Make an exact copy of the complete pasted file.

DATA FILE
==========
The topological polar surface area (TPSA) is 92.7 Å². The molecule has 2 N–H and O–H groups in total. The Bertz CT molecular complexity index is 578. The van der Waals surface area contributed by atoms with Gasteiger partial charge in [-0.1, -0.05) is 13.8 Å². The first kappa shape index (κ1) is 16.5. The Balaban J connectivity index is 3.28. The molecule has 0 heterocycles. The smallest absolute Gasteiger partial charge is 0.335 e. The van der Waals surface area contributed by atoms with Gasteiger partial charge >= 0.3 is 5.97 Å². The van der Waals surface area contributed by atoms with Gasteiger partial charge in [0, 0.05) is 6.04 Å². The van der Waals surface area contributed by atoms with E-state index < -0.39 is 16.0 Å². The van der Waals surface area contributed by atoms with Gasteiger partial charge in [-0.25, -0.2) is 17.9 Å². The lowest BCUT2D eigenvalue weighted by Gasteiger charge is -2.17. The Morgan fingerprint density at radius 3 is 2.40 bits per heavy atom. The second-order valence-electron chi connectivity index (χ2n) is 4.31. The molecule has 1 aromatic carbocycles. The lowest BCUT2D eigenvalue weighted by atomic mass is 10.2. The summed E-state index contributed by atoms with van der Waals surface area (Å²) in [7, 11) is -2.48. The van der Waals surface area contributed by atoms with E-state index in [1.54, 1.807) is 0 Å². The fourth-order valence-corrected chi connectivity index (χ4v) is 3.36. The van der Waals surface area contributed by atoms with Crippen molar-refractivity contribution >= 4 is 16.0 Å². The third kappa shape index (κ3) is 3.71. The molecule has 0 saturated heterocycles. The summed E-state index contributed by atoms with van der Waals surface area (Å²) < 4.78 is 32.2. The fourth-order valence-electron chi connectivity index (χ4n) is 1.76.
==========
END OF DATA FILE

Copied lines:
The topological polar surface area (TPSA) is 92.7 Å². The molecule has 2 N–H and O–H groups in total. The Bertz CT molecular complexity index is 578. The van der Waals surface area contributed by atoms with Gasteiger partial charge in [-0.1, -0.05) is 13.8 Å². The first kappa shape index (κ1) is 16.5. The Balaban J connectivity index is 3.28. The molecule has 0 heterocycles. The smallest absolute Gasteiger partial charge is 0.335 e. The van der Waals surface area contributed by atoms with Gasteiger partial charge >= 0.3 is 5.97 Å². The van der Waals surface area contributed by atoms with Gasteiger partial charge in [0, 0.05) is 6.04 Å². The van der Waals surface area contributed by atoms with E-state index < -0.39 is 16.0 Å². The van der Waals surface area contributed by atoms with Gasteiger partial charge in [-0.25, -0.2) is 17.9 Å². The lowest BCUT2D eigenvalue weighted by Gasteiger charge is -2.17. The Morgan fingerprint density at radius 3 is 2.40 bits per heavy atom. The second-order valence-electron chi connectivity index (χ2n) is 4.31. The molecule has 1 aromatic carbocycles. The lowest BCUT2D eigenvalue weighted by atomic mass is 10.2. The summed E-state index contributed by atoms with van der Waals surface area (Å²) in [7, 11) is -2.48. The van der Waals surface area contributed by atoms with E-state index in [1.54, 1.807) is 0 Å². The fourth-order valence-corrected chi connectivity index (χ4v) is 3.36. The van der Waals surface area contributed by atoms with Crippen molar-refractivity contribution >= 4 is 16.0 Å². The third kappa shape index (κ3) is 3.71. The molecule has 0 saturated heterocycles. The summed E-state index contributed by atoms with van der Waals surface area (Å²) < 4.78 is 32.2. The fourth-order valence-electron chi connectivity index (χ4n) is 1.76.